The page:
Things I believe in

Here’s what I think actually works in relief and development:

1. Positive Deviance
2. Training of Trainers
3. Primary education
4. Microfinance
5. Most Significant change evaluation
6. Government partnerships
7. Rigorous financial controls
8. Respecting your community partners
9. Evidence-based programs
10. Operational research
11. hiring good consultants to review your plans and programs
12. local volunteers
13. giving your in-country staff hats and t-shirts
14. writing all of your documents in clear, simple language
15. understanding the power of the individual
16. pregnancy transport cooperatives
17. recognizing and learning from failure
18. kitchen gardens
19. conserving water
20. solar cookers
21. giving everyone on earth the ability to choose their own family size
22. literacy
23. numeracy
24. combining local and expat knowledge to create something new
25. posting your policies and organizational mission in a public place
26. bicycles
27. paying your local staff well
28. social marketing
29. educational soap operas
30. the power of angry grandmothers
31. heirloom seeds
32. working with existing institutions
33. skype
34. context-context-context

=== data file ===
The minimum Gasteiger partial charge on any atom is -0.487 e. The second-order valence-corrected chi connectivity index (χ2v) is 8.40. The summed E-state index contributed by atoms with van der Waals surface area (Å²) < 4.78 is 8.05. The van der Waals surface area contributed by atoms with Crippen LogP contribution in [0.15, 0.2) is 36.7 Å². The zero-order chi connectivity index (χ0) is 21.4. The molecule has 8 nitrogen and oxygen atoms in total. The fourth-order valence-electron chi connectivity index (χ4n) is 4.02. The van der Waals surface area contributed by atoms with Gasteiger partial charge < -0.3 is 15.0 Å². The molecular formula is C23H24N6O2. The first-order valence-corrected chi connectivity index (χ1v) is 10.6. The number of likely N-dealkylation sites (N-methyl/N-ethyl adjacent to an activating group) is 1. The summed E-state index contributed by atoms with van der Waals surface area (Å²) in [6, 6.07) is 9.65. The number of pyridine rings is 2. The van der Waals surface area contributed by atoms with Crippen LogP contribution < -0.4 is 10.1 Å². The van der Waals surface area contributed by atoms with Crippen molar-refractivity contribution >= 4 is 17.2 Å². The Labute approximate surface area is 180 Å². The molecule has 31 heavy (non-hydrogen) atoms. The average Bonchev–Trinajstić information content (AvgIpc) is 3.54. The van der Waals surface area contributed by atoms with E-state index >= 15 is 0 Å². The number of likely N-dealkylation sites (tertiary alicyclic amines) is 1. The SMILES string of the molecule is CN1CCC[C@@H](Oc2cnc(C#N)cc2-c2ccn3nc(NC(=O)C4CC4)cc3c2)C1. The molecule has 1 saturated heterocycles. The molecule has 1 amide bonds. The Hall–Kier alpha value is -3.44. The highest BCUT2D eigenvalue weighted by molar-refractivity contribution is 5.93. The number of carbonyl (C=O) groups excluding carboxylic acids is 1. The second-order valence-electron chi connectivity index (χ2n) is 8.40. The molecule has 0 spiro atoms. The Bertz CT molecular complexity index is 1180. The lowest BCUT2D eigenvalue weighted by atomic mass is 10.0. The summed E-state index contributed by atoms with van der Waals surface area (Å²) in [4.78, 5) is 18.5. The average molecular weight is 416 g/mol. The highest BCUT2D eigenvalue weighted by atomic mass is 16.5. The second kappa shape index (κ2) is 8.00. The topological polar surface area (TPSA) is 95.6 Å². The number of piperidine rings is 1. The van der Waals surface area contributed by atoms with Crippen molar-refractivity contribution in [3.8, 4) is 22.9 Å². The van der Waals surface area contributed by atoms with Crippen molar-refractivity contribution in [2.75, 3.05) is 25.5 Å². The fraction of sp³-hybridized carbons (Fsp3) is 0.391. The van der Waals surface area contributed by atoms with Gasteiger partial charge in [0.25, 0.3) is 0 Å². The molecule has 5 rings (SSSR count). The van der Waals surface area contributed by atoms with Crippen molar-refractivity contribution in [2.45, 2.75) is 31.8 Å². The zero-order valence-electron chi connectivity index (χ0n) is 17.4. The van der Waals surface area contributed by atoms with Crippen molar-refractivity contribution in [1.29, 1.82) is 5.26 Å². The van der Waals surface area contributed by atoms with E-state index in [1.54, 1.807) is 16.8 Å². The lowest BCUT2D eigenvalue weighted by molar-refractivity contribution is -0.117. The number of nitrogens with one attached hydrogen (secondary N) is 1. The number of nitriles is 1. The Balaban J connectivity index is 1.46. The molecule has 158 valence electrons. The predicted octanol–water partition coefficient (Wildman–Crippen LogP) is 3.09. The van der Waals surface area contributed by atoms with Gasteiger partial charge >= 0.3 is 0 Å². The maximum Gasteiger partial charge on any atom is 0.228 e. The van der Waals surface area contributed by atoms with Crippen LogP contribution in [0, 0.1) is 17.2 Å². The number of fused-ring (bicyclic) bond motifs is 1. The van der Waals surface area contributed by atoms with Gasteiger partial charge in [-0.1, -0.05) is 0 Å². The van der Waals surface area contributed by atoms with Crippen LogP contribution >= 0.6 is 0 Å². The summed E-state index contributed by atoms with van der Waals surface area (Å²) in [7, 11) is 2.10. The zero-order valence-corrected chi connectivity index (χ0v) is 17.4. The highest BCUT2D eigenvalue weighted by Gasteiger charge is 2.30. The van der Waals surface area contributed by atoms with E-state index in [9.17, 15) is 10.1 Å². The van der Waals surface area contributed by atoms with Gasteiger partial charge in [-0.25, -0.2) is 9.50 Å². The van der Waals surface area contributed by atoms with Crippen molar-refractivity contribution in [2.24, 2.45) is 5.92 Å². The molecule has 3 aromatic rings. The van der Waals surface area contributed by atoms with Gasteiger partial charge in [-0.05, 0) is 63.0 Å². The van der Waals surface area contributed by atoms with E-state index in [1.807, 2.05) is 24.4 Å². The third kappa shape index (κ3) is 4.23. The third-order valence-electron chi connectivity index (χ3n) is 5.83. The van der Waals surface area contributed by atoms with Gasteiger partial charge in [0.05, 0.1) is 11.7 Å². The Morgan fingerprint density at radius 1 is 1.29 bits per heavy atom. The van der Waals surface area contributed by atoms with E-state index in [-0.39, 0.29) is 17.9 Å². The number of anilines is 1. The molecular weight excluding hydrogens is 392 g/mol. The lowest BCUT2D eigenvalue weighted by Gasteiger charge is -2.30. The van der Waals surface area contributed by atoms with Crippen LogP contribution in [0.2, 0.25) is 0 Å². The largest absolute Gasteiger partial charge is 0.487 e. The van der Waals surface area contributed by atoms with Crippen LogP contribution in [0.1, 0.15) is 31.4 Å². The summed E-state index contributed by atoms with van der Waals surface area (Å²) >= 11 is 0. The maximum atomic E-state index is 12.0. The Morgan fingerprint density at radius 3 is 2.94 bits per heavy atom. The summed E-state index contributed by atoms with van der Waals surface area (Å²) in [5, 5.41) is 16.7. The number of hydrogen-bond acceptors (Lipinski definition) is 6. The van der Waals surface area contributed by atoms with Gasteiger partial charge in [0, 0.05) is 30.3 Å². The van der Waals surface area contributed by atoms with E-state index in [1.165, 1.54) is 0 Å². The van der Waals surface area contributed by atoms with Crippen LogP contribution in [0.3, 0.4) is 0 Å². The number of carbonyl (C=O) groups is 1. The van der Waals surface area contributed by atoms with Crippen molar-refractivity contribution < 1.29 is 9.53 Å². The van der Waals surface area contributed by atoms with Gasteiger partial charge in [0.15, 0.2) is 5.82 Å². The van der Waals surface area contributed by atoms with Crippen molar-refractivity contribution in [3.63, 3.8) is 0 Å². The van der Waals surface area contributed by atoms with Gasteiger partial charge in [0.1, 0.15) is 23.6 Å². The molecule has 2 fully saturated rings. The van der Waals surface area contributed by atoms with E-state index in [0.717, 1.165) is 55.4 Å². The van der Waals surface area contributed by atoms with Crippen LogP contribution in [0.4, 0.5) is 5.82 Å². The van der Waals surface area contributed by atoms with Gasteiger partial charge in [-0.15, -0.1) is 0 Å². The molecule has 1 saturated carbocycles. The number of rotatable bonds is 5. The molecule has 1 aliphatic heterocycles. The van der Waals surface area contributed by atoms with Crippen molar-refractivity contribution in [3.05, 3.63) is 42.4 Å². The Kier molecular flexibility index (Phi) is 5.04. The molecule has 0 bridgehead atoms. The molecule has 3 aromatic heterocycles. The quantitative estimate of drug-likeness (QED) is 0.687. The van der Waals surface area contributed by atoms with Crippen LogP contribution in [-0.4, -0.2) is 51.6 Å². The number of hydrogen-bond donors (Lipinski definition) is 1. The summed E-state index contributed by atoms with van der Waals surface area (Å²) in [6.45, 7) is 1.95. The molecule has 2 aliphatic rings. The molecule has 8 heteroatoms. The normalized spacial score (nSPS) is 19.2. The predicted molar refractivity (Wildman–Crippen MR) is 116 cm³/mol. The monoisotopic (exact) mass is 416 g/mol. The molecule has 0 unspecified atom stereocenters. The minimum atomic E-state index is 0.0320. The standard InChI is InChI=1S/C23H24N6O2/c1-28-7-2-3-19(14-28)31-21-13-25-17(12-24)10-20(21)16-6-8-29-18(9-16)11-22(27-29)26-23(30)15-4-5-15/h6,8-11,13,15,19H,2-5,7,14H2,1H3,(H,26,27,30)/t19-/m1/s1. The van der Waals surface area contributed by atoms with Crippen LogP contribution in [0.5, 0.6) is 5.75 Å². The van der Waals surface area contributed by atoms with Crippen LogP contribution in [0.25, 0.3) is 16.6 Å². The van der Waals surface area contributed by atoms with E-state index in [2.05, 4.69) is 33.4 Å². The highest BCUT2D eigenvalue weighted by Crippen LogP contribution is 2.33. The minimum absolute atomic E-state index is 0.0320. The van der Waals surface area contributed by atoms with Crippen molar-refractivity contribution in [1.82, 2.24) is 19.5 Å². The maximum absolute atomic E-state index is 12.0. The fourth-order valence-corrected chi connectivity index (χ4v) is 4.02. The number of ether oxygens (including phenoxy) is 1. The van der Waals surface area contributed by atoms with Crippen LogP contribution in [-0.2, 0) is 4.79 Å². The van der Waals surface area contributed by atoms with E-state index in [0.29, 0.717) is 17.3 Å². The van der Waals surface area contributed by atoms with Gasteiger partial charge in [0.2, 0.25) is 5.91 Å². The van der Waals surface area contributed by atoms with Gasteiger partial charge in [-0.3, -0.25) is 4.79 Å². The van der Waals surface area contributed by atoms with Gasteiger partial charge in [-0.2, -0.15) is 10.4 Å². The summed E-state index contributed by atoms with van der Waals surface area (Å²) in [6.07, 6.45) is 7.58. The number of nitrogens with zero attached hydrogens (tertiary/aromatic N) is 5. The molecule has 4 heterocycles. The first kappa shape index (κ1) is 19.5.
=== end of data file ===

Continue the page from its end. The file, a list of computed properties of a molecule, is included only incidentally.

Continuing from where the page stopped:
35. setting up your systems to they default to success
36. text messaging
37. social media
38. breastfeeding
39. citizen journalism
40. oral rehydration salts
41. a moral obligation to help others
42. railways
43. independent media
44. camels
45. mangrove trees

And here is what I don’t believe in:

1. Programs based on broad development theory or any other ideology
2. most volunteer doctors
3. most kinds of evaluation
4. excessive branding
5. grateful beneficiaries
6. all-powerful expatriate leadership
7. overly lavish offices
8. white SUVs
9. neutrality
10. donating your old stuff instead of money
11. living on compound when it’s not required for security reasons
12. conferences
13. conference calls
14. handover ceremonies
15. participatory rapid assessment as it is generally done
16. meetings without agendas
17. hiring your staff for zeal instead of competence
18. bringing people to the US for medical treatment
19. cancer hospitals
20. Paying your people like you think they are working for love and not money
21. technological quick fixes
22. expecting innovation to solve everything
23. computers to automatically improve education
24. having a consultant design your programs
25. jargon
26. valuing hierarchy over initiative
27. calling your field visits “missions”
28. bottled water
29. aggressive promotion of microcredit
30. writing new curricula instead of adapting existing ones
31. single-passenger vehicles
32. goats
33. processed food
34. meetings of over an hour
35. most exchange programs

Over time I will be expanding this list into a series of posts; for now you just get the list. I change my mind frequently as I learn new things, so you may well see things move from one list to the other over time.